Our favorite part of the general election campaign is fiddling with the electoral map to puzzle out the paths to 270 electoral votes for each of the candidates. (And, yes, there’s an app for that.)

Sen. Barbara Boxer, D-Calif., second from left, points toward a map of the US during a news conference on Capitol Hill in Washington, Wednesday, March 21, 2012, to urge the House to pass a bipartisan transportation bill. (AP Photo/Jacquelyn Martin)

To our mind, there are nine truly swing states — Colorado, Florida, Iowa, Nevada, New Hampshire, North Carolina, Ohio, Virginia and Wisconsin — where the election will be decided. Those states will hand out 110 electoral votes in November, roughly 41 percent of the 270 votes President Obama or former Massachusetts governor Mitt Romney need to win.

Obama starts with the edge in these swing states. He carried all nine in 2008 with an average margin of victory of 7.6 percentage points. But, six of the nine states went for George W. Bush in both 2000 and 2004.

Our quick take on each of the nine states is after the jump. We will be revisiting our swing states — and the broader electoral map — lots between now and November so stay tuned!

* Colorado: One of the six of our swing states that Bush carried twice, Colorado seemed relatively immune to the Republican wave that swept the country in 2010. While two House Democrats fell, Democrats won the governor’s race (due, at least in part, to a Republican candidate disaster) and a very contested Senate race. The battle, as it always is in Colorado, will come down to the Denver suburbs.

* Florida: President Obama’s three-point victory in 2008 was quickly erased in 2010 when Republicans won the governorship, the open seat Senate race and four U.S. House seats. Gov. Rick Scott (R) is not at all popular but if Romney puts Florida Sen. Marco Rubio on the ticket it could be the tipping point that Republicans need to win.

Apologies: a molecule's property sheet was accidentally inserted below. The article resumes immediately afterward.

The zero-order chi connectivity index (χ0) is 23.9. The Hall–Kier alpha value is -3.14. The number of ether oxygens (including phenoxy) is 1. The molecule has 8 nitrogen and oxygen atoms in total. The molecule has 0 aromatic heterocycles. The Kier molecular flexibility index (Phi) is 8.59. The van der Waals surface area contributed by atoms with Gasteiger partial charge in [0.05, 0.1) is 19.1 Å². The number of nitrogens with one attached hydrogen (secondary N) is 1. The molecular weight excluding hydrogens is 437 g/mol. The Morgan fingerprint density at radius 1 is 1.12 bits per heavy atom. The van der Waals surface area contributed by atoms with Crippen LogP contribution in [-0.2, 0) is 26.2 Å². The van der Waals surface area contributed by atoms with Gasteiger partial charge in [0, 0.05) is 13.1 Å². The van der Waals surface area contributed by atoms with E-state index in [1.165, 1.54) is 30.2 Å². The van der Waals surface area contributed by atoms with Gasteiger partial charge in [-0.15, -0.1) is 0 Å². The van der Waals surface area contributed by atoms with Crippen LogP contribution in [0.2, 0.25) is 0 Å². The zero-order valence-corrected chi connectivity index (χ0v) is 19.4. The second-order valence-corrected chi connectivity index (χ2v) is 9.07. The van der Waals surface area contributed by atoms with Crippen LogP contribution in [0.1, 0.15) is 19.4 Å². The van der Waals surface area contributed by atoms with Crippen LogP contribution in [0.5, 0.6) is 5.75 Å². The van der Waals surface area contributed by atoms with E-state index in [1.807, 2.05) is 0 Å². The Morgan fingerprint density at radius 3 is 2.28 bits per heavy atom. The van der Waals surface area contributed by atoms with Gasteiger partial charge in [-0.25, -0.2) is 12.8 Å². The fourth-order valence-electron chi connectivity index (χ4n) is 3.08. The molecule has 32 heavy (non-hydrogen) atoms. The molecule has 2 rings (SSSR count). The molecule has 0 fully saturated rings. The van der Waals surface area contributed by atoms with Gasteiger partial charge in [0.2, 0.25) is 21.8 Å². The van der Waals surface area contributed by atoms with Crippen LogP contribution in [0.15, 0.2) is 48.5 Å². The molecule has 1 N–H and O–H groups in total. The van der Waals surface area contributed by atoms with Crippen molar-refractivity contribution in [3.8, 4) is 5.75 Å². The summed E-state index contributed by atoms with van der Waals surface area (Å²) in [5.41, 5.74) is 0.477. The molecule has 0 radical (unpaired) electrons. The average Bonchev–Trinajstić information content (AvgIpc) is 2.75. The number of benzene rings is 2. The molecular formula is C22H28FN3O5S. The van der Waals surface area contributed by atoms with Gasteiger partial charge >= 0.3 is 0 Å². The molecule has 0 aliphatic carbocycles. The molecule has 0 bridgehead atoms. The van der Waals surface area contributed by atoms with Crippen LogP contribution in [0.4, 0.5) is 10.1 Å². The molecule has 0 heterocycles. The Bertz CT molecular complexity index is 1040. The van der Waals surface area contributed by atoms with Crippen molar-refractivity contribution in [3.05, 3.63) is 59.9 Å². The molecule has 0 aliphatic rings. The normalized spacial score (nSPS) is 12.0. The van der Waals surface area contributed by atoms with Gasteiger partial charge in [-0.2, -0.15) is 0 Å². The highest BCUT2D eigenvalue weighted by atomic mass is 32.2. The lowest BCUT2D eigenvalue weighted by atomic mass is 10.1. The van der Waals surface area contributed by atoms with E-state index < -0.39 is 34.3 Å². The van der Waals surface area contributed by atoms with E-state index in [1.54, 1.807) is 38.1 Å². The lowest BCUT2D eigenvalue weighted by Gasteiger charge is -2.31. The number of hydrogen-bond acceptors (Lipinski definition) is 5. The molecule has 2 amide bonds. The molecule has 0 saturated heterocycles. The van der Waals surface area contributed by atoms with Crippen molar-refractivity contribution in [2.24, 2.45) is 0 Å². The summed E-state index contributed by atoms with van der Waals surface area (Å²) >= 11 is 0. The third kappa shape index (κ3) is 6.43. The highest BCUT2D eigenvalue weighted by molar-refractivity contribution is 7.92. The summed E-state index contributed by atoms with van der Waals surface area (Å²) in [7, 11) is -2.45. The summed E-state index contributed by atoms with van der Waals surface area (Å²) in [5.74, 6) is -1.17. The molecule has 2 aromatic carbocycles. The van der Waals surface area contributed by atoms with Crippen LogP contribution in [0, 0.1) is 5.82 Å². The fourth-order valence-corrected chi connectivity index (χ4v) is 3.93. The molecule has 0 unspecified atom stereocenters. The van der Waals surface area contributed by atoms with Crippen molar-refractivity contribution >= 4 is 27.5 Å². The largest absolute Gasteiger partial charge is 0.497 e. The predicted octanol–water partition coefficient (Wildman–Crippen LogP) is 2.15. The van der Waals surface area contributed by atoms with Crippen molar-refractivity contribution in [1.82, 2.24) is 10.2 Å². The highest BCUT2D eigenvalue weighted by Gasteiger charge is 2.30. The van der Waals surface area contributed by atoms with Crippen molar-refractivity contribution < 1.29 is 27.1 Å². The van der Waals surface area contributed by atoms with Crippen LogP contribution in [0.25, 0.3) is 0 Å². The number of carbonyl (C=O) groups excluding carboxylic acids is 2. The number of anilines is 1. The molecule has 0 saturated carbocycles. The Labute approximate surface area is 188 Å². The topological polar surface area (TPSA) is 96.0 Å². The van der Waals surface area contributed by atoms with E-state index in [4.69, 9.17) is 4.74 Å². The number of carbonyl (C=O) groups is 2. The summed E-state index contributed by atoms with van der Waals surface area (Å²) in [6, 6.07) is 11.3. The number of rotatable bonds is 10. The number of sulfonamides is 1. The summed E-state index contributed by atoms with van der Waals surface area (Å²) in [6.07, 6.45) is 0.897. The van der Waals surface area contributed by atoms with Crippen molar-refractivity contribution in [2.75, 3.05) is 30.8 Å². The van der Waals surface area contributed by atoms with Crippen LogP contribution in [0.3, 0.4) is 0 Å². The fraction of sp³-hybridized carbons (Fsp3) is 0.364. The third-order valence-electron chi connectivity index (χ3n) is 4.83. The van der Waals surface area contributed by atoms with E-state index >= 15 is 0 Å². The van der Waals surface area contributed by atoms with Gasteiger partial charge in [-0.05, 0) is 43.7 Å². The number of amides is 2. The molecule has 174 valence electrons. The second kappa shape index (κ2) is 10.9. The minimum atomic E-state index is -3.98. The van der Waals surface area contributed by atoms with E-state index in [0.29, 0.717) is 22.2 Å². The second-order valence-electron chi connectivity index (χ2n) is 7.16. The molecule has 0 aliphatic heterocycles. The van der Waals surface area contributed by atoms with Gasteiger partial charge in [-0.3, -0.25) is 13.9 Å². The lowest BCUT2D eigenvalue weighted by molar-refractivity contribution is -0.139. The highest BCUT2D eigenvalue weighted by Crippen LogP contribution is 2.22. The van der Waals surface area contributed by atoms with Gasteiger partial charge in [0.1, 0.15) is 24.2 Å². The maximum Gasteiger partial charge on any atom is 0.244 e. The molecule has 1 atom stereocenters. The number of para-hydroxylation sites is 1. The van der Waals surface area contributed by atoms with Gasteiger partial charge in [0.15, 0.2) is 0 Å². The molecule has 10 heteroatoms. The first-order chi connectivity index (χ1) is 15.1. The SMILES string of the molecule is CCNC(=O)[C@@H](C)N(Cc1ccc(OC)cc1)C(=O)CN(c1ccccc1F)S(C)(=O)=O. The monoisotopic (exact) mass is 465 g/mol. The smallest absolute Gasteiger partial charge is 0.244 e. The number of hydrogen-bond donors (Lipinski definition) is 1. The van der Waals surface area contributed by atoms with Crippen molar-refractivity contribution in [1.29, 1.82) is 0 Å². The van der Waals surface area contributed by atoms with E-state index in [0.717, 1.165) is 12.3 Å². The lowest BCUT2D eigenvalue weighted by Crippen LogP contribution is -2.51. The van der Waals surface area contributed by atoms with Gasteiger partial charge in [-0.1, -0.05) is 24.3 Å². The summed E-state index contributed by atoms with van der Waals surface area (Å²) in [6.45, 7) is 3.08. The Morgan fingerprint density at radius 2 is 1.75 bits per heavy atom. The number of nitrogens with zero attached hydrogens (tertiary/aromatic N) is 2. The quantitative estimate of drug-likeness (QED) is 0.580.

* Iowa: If there was a single adopted home state for Obama in 2008 it was Iowa where he won the caucuses in January and then swept to a convincing nine-point win in the fall. But, like much of the upper Midwest, Republicans made major gains in Iowa in 2010 — including defeating a Democratic incumbent governor and easily reelecting Sen. Chuck Grassley (R). Obama’s convincing victory in 2008 also belies the inherent competitiveness of the Hawkeye State. Bush carried it in 2004 and then Vice President Al Gore eked out a .3 percentage point win in 2000.

* Nevada: This is the most competitive small (by population) state in the country. Obama’s 12-point margin in 2008 obscured an in­cred­ibly competitive state where Bush won in 2004 and 2000. The collapse of the housing market (and the general economic struggle) has its epicenter in the state where the February unemployment was at 12.3 percent, the highest in the country.

* New Hampshire: New Hampshire has a very interesting electoral past. It was the only state that Gore lost in 2000 that Massachusetts Sen. John Kerry won in 2004. (Much of that has to do with regional loyalty, wethinks.) Obama carried the state by nine points in 2008 but Republicans won both House seats and an open Senate seat in 2010.

* North Carolina: Of our nine swing states, Obama’s winning margin was narrowest in the Tar Heel State. (He won by .4 percentage points.) The Obama team clearly signaled that they believe they can win again in 2012 by putting the Democratic National Convention in Charlotte. The central question is likely to be whether Obama can turn out as many young people in this college-heavy state as he did in 2008. With massive 18-29 turnout, North Carolina looks doable for Obama. Without it, probably not.

* Ohio: Of the larger (population) swing states, Ohio may be the toughest for Obama. Why? It’s an older and whiter population than, say, Florida, and those two constituencies have long been Obama’s weakest. And, while he won in 2008, it wasn’t by the overwhelming margin with which he carried other swing states. (Obama won Ohio by four.)

* Virginia: If you are looking for the swingiest state in the country, the Commonwealth has a very good case to make. On the one hand, Obama was the first Democrat to win it since Lyndon Johnson in 1964. On the other, the massive growth of northern Virginia population-wise has changed the electoral calculus for the better for Democrats. If Romney puts Virginia Gov. Bob McDonnell on the national ticket, that tells you all you need to know about the importance of Virginia.

* Wisconsin: The Badger State will play host to not one but two major national elections this year. The first will the recall election of Gov. Scott Walker (R) in June; the second will be the presidential race in November. Democrats rightly note that they have carried Wisconsin in each of the last five elections and that Obama won it by a whopping 14 points in 2008. But, if you believe 2012 will look a lot like 2004 when it comes to the electoral map — and we do — then there is reason for Republican optimism. That year, Bush lost Wisconsin by just .4 percentage points to Kerry.